In 2015 a container ship sank off the coast of the Bahamas in Hurricane Joaquin. 33 souls perished. With modern technology, how could this happen? This is nonfiction at its best, with the ship's last 26 hours of conversation recorded and transcribed in incredible detail, and a great look into the history of the Merchant Marine. — Hanna Yost
A NATIONAL BESTSELLER
A NEW YORK TIMES NOTABLE BOOK
AN NPR BEST BOOK OF THE YEAR
ONE OF JANET MASLIN’S MUST-READ BOOKS OF THE SUMMER
A NEW YORK TIMES EDITOR'S CHOICE
ONE OF OUTSIDE MAGAZINE’S BEST BOOKS OF THE SUMMER
ONE OF AMAZON'S BEST NONFICTION BOOKS OF THE YEAR SO FAR
“A powerful and affecting story, beautifully handled by Slade, a journalist who clearly knows ships and the sea.”—Douglas Preston, New York Times Book Review
“A Perfect Storm for a new generation.” —Ben Mezrich, bestselling author of The Accidental Billionaires: The Founding of Facebook
On October 1, 2015, Hurricane Joaquin barreled into the Bermuda Triangle and swallowed the container ship El Farowhole, resulting in the worst American shipping disaster in thirty-five years. No one could fathom how a vessel equipped with satellite communications, a sophisticated navigation system, and cutting-edge weather forecasting could suddenly vanish—until now.
Relying on hundreds of exclusive interviews with family members and maritime experts, as well as the words of the crew members themselves—whose conversations were captured by the ship’s data recorder—journalist Rachel Slade unravels the mystery of the sinking of El Faro.As she recounts the final twenty-four hours onboard, Slade vividly depicts the officers’ anguish and fear as they struggled to carry out Captain Michael Davidson’s increasingly bizarre commands, which, they knew, would steer them straight into the eye of the storm. Taking a hard look at America's aging merchant marine fleet, Slade also reveals the truth about modern shipping—a cut-throat industry plagued by razor-thin profits and ever more violent hurricanes fueled by global warming.
A richly reported account of a singular tragedy, Into the Raging Sea takes us into the heart of an age-old American industry, casting new light on the hardworking men and women who paid the ultimate price in the name of profit.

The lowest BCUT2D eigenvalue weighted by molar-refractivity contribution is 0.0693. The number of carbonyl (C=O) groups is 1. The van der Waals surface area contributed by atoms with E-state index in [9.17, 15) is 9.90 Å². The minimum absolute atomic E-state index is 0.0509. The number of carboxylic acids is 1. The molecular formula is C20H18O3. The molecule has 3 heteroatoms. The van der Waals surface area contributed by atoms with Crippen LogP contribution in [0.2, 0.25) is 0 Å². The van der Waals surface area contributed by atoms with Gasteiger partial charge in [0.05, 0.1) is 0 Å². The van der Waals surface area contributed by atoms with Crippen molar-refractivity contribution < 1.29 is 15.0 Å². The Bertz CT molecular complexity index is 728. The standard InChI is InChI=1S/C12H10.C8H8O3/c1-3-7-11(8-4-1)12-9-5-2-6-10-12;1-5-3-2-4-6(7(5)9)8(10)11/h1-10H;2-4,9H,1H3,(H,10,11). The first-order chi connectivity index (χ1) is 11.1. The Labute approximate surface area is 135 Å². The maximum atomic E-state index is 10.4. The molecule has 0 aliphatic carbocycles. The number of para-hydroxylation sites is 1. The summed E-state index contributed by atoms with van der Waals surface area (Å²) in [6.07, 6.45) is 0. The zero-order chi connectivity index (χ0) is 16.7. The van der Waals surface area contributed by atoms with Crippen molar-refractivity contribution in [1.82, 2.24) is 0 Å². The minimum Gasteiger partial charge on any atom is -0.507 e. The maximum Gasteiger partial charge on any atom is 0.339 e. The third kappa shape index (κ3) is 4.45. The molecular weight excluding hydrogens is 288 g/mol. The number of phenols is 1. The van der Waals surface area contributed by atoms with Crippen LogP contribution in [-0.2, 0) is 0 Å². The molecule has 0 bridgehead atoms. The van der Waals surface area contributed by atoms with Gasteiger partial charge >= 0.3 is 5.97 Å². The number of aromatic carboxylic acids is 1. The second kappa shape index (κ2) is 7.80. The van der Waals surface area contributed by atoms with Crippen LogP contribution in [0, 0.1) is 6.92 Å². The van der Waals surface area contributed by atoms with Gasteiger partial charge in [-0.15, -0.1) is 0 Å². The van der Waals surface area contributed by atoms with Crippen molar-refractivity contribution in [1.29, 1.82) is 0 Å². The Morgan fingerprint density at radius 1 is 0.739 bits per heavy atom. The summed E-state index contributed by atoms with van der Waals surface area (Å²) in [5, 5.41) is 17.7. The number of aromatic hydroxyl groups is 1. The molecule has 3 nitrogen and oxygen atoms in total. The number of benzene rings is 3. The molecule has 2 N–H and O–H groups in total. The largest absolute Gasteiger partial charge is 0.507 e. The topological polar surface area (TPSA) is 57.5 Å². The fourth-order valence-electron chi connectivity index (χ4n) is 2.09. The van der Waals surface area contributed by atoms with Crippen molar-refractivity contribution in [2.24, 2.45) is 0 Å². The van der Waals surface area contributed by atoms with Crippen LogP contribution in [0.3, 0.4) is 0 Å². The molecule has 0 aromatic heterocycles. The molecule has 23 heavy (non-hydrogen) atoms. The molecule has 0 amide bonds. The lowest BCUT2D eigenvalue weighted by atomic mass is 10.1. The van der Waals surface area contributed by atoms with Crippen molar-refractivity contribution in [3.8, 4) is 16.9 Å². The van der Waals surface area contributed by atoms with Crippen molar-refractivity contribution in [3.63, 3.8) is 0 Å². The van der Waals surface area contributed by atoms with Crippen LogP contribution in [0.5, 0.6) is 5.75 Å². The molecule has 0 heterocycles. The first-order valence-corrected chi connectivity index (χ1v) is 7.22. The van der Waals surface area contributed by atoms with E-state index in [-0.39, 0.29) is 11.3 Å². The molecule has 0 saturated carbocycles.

About the Author
Rachel Slade is a Boston-based journalist, writer, and editor. She was a staff writer at Boston magazinefor ten years, and her writing earned her a City and Regional Magazine Award in civic journalism. She splits her time between Brookline, Massachusetts, and Rockport, Maine.
“For sheer drama on the water, it’s hard to beat the tragedy recounted in Rachel Slade’s Into the Raging Sea. . . . a fast-moving cinematic adventure. But for all of the drama, the worst scares are in the epilogue. This sinking was no simple accident.” — Janet Maslin, New York Times
“A powerful and affecting story, beautifully handled by Slade, a journalist who clearly knows ships and the sea.” — Douglas Preston, New York Times Book Review
“Riveting.” — Sam Sifton, New York Times “Tastes of Summer”
“A sea disaster tale unlike any other . . . an exciting, terrifying, and deeply sad story.” — Gilbert Cruz, New York Times Book Review “New & Noteworthy”
“Harrowing, moving...a taut adventure tale...The depth of research and reporting, and Slade’s skill at pacing and selecting the telling details produce a richly detailed narrative, tense and sad and true.” — Boston Globe
“In addition to a gripping narrative of a cargo ship’s tragic voyage into the eye of a hurricane, Slade explains the fascinating world of commercial shipping and the essential—but often hidden—role it plays in our economy.” — NPR, “Best Books of 2018”
“More than the story of how a ship was overcome by a storm, Into The Raging Sea is an allegory for what it means to be a part of the nation’s largely invisible working and middle class.” — Longreads
“Riveting.” — Entertainment Weekly, “Complete Father’s Day Book Gift Guide”
“With skillful narrative prose and sensitivity, Slade takes readers on the final voyage of the El Faro . . . provid[ing] a haunting intimacy to this maritime disaster.” — Booklist